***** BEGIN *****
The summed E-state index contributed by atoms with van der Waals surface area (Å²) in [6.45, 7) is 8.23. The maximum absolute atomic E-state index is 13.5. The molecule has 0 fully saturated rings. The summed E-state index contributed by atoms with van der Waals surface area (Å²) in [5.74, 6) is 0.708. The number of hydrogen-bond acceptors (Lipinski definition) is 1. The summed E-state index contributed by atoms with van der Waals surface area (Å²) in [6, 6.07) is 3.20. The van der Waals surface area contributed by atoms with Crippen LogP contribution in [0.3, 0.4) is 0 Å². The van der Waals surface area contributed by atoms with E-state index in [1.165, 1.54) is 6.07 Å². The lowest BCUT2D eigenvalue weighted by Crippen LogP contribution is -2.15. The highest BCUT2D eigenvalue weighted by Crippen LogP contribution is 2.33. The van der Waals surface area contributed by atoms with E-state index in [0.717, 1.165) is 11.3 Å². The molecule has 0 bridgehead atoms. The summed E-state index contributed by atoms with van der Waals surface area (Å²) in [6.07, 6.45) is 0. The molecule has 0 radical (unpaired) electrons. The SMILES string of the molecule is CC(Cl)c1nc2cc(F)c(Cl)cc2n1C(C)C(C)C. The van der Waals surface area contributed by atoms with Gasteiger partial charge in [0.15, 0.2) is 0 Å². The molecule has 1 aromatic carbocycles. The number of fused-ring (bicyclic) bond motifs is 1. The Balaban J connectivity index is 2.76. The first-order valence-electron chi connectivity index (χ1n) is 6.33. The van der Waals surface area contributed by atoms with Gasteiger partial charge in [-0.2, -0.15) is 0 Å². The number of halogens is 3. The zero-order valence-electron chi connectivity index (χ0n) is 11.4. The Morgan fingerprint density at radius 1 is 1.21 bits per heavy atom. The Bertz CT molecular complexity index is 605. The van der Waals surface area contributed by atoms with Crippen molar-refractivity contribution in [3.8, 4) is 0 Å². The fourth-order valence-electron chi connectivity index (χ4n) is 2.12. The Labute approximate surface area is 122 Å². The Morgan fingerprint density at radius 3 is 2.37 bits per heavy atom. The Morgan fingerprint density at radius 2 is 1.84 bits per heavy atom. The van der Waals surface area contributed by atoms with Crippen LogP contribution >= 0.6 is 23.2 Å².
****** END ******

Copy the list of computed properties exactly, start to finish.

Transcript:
The summed E-state index contributed by atoms with van der Waals surface area (Å²) in [6.45, 7) is 8.23. The maximum absolute atomic E-state index is 13.5. The molecule has 0 fully saturated rings. The summed E-state index contributed by atoms with van der Waals surface area (Å²) in [5.74, 6) is 0.708. The number of hydrogen-bond acceptors (Lipinski definition) is 1. The summed E-state index contributed by atoms with van der Waals surface area (Å²) in [6, 6.07) is 3.20. The van der Waals surface area contributed by atoms with Crippen LogP contribution in [0.3, 0.4) is 0 Å². The van der Waals surface area contributed by atoms with E-state index in [1.165, 1.54) is 6.07 Å². The lowest BCUT2D eigenvalue weighted by Crippen LogP contribution is -2.15. The highest BCUT2D eigenvalue weighted by Crippen LogP contribution is 2.33. The van der Waals surface area contributed by atoms with E-state index in [0.717, 1.165) is 11.3 Å². The molecule has 0 bridgehead atoms. The summed E-state index contributed by atoms with van der Waals surface area (Å²) in [6.07, 6.45) is 0. The molecule has 0 radical (unpaired) electrons. The SMILES string of the molecule is CC(Cl)c1nc2cc(F)c(Cl)cc2n1C(C)C(C)C. The van der Waals surface area contributed by atoms with Gasteiger partial charge in [0.15, 0.2) is 0 Å². The molecule has 1 aromatic carbocycles. The number of fused-ring (bicyclic) bond motifs is 1. The Balaban J connectivity index is 2.76. The first-order valence-electron chi connectivity index (χ1n) is 6.33. The van der Waals surface area contributed by atoms with Gasteiger partial charge in [-0.2, -0.15) is 0 Å². The number of halogens is 3. The zero-order valence-electron chi connectivity index (χ0n) is 11.4. The Morgan fingerprint density at radius 1 is 1.21 bits per heavy atom. The Bertz CT molecular complexity index is 605. The van der Waals surface area contributed by atoms with Crippen molar-refractivity contribution in [3.8, 4) is 0 Å². The fourth-order valence-electron chi connectivity index (χ4n) is 2.12. The Labute approximate surface area is 122 Å². The Morgan fingerprint density at radius 3 is 2.37 bits per heavy atom. The Morgan fingerprint density at radius 2 is 1.84 bits per heavy atom. The van der Waals surface area contributed by atoms with Crippen LogP contribution >= 0.6 is 23.2 Å².